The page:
Tunisia attack: Profile of gunman Seifeddine Rezgui
Tunisian student Seifeddine Rezgui opened fire on a tourist beach leaving at least 38 people dead. But the people who knew him told the BBC he was polite, never swore, never fought and liked breakdancing.
In the midday sun, Seifeddine Rezgui pulled a Kalashnikov from a parasol and opened fire on the beach, sending holidaymakers fleeing for their lives. He threw explosives at the pool area before continuing inside the Imperial Marhaba hotel.
Rezgui was not previously known to the security services. But Islamic State (IS), which said it was behind the attack, referred to him by a nom de guerre - Abu Yahya al-Qayrawani.
Unlike many Tunisian radicals, he is not believed to have gone to Syria or Iraq to join militants fighting there.
Tunisia's Interior Minister Najem Gharsalli said on Monday that officials are still trying to find out if he had attended a training camp in Libya, according to Reuters news agency.
His neighbours say they never saw him wearing conservative Islamic dress.
Social media accounts thought to belong to Rezgui had postings about rap music and the Real Madrid football team, but also posts in support of IS, as well as several of their propaganda videos, UK newspaper the Telegraph reports.
His last post on Facebook said Muslims should not celebrate New Year's Eve, according to Conor McCormick-Cavanagh, co-ordinator of the American Corner cultural centre in Tunis, who told the New York Times he viewed the page before it was taken down.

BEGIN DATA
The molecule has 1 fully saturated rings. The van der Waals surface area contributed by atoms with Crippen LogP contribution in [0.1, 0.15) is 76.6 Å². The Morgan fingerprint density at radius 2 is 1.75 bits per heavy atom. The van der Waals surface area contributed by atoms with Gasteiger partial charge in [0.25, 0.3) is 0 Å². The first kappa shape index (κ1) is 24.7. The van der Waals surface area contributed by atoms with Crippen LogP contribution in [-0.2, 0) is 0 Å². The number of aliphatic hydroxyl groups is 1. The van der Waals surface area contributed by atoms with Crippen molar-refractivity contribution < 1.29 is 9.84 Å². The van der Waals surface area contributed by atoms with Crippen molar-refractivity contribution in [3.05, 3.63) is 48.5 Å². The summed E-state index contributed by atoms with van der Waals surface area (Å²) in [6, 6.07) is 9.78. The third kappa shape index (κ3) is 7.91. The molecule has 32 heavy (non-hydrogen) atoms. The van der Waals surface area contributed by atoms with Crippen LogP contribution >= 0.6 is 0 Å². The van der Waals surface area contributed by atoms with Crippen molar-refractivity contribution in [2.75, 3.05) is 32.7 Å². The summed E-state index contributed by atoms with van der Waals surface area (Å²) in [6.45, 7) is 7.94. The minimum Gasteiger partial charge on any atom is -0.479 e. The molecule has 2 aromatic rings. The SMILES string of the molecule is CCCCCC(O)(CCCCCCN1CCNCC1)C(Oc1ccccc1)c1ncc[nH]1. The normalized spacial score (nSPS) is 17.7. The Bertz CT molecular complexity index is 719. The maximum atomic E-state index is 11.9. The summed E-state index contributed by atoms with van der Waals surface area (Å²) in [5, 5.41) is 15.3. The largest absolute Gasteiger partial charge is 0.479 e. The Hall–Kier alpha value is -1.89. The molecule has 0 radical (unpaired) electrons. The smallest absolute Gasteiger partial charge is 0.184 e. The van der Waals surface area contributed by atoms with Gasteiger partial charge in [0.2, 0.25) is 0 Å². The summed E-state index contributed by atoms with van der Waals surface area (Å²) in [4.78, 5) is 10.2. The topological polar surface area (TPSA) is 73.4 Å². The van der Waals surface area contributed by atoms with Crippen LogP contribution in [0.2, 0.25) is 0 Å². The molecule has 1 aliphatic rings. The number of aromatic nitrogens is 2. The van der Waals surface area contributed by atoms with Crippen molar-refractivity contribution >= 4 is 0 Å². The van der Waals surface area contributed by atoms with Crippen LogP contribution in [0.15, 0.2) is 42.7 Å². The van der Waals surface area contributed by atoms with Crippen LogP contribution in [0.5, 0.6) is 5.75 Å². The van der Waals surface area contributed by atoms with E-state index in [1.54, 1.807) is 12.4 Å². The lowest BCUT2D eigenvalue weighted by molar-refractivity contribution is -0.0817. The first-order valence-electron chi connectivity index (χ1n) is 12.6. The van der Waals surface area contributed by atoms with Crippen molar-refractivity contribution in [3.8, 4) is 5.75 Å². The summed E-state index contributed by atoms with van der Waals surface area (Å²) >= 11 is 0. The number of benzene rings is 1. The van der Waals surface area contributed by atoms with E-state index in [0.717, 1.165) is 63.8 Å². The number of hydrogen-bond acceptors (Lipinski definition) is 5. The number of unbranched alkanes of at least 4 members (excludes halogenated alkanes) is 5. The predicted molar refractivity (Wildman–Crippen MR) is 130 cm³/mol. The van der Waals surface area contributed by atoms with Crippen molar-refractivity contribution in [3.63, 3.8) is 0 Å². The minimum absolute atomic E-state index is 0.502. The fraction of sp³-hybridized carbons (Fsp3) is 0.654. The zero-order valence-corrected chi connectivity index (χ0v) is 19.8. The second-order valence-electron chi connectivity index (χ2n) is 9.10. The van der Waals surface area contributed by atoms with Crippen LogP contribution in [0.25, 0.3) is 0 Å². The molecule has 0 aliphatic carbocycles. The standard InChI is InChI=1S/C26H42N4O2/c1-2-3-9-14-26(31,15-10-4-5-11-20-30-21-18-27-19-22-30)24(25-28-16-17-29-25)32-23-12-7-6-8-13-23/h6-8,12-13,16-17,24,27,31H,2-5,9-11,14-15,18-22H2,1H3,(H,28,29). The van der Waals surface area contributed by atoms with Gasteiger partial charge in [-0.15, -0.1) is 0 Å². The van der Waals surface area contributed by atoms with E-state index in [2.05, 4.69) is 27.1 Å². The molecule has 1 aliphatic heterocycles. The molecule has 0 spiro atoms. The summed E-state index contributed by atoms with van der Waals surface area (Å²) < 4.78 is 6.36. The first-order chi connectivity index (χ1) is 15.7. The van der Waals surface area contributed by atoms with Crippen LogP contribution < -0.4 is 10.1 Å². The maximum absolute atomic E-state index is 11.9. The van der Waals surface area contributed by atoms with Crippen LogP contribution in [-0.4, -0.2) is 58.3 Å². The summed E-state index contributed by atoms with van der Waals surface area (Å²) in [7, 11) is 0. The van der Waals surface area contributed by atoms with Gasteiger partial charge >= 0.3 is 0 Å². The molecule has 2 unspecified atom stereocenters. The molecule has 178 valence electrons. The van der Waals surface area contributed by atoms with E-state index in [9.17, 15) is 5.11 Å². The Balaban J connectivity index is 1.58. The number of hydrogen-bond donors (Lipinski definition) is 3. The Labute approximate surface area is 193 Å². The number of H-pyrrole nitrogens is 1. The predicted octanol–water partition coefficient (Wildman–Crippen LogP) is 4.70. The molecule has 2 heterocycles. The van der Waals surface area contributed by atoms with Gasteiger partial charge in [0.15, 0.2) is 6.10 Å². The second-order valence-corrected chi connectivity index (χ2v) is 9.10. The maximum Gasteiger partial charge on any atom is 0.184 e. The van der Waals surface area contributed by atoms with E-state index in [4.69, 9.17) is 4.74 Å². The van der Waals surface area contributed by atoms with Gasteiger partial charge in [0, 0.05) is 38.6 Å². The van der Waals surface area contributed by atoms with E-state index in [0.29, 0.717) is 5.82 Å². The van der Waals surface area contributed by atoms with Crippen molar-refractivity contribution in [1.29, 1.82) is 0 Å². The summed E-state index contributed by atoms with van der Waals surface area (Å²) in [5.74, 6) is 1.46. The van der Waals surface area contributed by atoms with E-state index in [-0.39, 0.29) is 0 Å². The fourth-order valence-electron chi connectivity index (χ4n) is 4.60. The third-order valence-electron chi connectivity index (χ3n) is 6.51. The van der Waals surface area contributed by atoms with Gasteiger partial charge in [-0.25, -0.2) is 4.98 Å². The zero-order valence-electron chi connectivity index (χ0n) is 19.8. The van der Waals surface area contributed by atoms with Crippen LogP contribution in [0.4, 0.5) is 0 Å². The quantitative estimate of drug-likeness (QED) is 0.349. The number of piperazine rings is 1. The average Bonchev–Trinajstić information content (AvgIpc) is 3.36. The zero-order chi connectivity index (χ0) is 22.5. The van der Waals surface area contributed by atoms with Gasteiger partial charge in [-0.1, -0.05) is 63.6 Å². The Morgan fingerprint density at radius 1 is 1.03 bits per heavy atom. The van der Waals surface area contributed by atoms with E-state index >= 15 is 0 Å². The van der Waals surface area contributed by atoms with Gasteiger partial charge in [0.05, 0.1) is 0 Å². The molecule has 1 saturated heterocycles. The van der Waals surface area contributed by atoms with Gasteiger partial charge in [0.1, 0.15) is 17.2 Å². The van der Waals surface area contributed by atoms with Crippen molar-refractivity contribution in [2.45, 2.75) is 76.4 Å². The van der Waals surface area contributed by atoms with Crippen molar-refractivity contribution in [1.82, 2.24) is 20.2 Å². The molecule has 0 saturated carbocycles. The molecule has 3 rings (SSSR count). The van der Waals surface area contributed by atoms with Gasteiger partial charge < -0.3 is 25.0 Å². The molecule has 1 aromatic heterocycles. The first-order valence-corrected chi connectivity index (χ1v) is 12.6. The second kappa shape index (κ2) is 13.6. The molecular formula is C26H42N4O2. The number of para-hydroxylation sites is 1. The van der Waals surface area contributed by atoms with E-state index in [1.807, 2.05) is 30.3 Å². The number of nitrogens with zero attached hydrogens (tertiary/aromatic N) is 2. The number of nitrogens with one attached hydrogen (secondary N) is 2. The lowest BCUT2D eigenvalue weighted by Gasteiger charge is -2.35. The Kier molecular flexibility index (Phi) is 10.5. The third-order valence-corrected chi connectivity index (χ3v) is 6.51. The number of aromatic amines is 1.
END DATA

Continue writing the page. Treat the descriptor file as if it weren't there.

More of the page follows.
Mr McCormick-Cavanagh told the newspaper it was surprising that Rezgui had posted openly and publicly about his support for Islamic State and had gone unnoticed.
He grew up in his grandfather's house in Gaafour in Tunisia's interior. His family say they did not know about his Islamist beliefs.
His grandfather, Mohammed Ben Sghaier, told the BBC that he never skipped school and was never rude.
Similarly, Mohammed Ferchichi, who used to breakdance with Rezgui, said his friend never swore or fought on the street. Instead, Mr Ferchichi describes him as funny.
"He was just a normal guy like us but the terrorism took him," Mr Ferchini told the BBC.
A neighbour also described him as always polite.
He was studying electronics in Kairouan, one of the oldest Islamic centres in the world, when he is said to have drifted into extremism.
Rezgui shared a flat with four young men a few doors down from a mosque.
But the BBC was told this mosque was too moderate for his liking. Instead he travelled to a poorer district to attend a mosque where a more extreme version of Islam was preached.
Rauf Alsaaidy, assistant secretary-general of the General Union of Tunisian Students at Sfax University, has told the Telegraph that Rezgui was studious until he joined another Islamic student union with strong ties to the Muslim Brotherhood.
According to Mr Alsaaidy, he got involved in an Islamist campaign at the student union elections and also used to preach in front of the university.